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  • Print publication year: 2016
  • Online publication date: July 2017

3 - The Fleurieu Peninsula coast

Summary

Introduction

Fleurieu Peninsula, the smallest of South Australia's three main peninsulas, was named by Nicolas Baudin in 1802 after Captain Charles Pierre Claret de Fleurieu, a Member of the Institute of France, which promoted Baudin's expedition. The Fleurieu coast, which extends about 140 km from Sellicks Beach in the north to Middleton in the southeast (Figure 3.1), is bedrock-dominated and exhibits cliffs, bluffs, rocky islands, shore platforms and reefs; sandy pocket beaches occupy small bays where valleys intersect the coast. More extensive beaches at Normanville, Tunkalilla and Victor Harbor front last interglacial embayments, formed when sea level was about 2 m higher than present. Vast arrays of geological features, past ice ages, climatic changes, prior shoreline positions and erosional and depositional stream activities have impacted on the coast.

Geological evolution

Part of the South Mount Lofty Ranges, Fleurieu Peninsula is underlain by resistant, folded rocks and granite intrusions, now exposed at the coast due to progressive tectonic uplift and erosion (Figure 3.2). During the Early Permian (299 to 290 Ma), an ice sheet some 1000 to 2000 m thick covered Fleurieu Peninsula, travelling towards the northwest. The ice sheet aided exposure of the Encounter Bay Granites, produced the present distribution of granite headland and islands of Encounter Bay, eroded deep valleys such as Backstairs Passage and deposited great thicknesses of glacial sediments, which today provide sand sources for many beaches.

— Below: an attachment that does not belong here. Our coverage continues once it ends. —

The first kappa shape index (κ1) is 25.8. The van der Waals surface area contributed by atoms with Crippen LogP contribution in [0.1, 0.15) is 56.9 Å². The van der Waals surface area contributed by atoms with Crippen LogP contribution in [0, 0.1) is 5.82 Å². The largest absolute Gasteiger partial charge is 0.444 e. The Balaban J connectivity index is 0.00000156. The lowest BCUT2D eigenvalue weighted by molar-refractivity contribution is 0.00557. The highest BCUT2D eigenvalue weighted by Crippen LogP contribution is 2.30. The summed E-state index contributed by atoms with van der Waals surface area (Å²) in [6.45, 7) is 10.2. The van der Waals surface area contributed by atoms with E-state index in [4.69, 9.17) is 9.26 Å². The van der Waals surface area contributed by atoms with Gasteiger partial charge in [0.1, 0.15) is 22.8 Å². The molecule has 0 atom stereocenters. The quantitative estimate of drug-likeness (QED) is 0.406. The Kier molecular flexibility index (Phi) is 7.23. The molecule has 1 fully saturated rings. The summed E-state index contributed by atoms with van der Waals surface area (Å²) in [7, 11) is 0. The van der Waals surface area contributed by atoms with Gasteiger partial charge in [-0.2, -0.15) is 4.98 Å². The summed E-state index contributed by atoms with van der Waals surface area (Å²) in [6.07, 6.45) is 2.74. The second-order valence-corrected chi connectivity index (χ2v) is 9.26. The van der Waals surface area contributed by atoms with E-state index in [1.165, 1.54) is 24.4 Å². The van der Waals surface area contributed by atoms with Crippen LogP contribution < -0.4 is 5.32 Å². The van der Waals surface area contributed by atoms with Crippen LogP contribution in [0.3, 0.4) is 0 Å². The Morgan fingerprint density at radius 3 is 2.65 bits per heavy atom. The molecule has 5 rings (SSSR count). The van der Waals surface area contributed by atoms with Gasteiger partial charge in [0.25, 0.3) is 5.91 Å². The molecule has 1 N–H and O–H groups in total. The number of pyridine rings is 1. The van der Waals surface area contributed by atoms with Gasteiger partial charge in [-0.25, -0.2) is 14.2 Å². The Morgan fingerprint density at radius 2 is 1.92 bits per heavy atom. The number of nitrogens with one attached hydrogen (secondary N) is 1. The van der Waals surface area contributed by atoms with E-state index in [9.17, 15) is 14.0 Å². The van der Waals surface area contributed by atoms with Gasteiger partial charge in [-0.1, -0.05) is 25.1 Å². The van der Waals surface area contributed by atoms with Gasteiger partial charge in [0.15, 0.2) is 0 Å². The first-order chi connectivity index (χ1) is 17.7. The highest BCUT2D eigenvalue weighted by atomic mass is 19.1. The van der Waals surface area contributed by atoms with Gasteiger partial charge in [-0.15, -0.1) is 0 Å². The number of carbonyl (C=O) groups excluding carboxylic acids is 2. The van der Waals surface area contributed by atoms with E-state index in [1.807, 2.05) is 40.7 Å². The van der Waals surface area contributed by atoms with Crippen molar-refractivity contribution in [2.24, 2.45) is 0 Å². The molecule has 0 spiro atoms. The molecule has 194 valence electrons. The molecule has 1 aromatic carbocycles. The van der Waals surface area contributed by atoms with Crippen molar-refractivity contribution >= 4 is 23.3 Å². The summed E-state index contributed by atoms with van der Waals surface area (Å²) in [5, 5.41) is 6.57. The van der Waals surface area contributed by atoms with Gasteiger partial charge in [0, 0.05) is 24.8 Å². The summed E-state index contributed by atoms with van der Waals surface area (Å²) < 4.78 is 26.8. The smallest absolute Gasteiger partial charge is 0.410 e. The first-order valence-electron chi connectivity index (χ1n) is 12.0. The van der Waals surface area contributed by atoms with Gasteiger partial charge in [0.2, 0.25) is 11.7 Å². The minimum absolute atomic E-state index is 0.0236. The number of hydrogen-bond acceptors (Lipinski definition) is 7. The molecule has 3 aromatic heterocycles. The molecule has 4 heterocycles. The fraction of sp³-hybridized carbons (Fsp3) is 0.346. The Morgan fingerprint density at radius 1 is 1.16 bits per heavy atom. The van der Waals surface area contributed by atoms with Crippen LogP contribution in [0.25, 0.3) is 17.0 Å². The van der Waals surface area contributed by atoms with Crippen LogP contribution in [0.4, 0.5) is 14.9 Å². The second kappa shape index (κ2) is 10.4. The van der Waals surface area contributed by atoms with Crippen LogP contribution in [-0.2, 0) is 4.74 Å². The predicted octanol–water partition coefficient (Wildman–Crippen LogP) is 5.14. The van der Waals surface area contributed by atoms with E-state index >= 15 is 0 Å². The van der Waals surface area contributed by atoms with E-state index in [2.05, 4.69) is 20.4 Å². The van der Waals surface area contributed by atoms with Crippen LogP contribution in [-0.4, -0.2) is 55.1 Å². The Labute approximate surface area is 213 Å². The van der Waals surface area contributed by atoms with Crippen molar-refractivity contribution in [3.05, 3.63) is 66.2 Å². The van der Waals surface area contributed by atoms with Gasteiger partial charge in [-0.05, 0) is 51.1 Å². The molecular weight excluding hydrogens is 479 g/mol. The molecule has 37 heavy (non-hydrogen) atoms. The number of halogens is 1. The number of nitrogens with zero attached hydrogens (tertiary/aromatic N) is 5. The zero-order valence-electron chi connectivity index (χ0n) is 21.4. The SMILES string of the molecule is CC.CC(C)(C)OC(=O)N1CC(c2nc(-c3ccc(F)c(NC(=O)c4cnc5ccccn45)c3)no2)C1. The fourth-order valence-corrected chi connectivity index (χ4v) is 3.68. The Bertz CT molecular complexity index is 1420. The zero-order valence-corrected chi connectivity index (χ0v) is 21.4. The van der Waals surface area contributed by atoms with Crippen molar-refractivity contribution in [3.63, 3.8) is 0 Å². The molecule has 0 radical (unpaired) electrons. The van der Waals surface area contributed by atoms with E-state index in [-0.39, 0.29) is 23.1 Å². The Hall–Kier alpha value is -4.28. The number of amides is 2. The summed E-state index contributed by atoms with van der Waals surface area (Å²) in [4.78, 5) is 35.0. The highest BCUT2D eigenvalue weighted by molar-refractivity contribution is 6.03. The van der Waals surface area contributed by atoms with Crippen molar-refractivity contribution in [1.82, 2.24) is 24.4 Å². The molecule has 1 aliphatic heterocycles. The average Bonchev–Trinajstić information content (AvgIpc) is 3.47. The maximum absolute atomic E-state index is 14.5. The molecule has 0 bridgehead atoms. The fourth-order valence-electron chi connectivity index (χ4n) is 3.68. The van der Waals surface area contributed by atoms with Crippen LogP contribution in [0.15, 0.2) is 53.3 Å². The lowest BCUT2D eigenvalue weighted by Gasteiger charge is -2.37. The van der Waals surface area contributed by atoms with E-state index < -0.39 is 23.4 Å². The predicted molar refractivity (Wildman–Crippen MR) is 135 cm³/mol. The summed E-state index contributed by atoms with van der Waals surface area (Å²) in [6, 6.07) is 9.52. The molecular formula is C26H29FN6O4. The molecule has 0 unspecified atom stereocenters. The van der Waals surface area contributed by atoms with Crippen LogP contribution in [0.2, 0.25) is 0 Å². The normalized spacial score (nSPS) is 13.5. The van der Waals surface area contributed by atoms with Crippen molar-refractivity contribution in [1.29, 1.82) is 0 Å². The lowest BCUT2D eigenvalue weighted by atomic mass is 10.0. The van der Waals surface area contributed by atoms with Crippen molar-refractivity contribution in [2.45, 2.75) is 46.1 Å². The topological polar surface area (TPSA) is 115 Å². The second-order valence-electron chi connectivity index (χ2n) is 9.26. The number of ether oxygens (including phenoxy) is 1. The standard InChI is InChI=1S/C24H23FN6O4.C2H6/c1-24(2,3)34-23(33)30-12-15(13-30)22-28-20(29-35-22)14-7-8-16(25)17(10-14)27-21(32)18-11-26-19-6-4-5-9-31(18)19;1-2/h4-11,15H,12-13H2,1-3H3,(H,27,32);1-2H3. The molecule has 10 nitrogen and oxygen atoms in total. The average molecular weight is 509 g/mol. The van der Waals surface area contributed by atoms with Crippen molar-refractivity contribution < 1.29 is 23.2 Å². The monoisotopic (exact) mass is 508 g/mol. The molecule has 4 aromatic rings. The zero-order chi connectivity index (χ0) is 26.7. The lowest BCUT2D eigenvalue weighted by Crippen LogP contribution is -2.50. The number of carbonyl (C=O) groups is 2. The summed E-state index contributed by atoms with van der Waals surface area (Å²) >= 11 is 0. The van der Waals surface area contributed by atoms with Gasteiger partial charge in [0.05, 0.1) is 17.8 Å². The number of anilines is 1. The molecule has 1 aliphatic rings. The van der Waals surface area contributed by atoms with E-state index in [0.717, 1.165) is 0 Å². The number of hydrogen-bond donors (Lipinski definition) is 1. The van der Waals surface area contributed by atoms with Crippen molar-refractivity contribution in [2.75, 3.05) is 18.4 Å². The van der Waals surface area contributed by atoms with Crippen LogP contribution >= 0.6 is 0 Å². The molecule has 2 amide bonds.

Throughout the Mesozoic (253 to 66 Ma), Fleurieu Peninsula was exposed to continual weathering and erosion. After the separation of Australia and Antarctica, various marine incursions invaded the Paleogene and Neogene (65 to 2.6 Ma) basins fringing Fleurieu Peninsula and partially re-excavated Permian valleys within the ranges. Progressive tectonic uplift of Fleurieu Peninsula is revealed by the offset of these Cenozoic marine sediments. In the Myponga Basin, limestone 20 Ma old occurs at up to 240 m APSL, while at Sellicks Beach, only 12 km away, it extends below sea level. Active tectonism has uplifted the peninsula largely as a single tectonic block, tilted slightly to the south and exposing resistant bedrock at the coast to initiate and maintain the rugged, cliffed Fleurieu coast.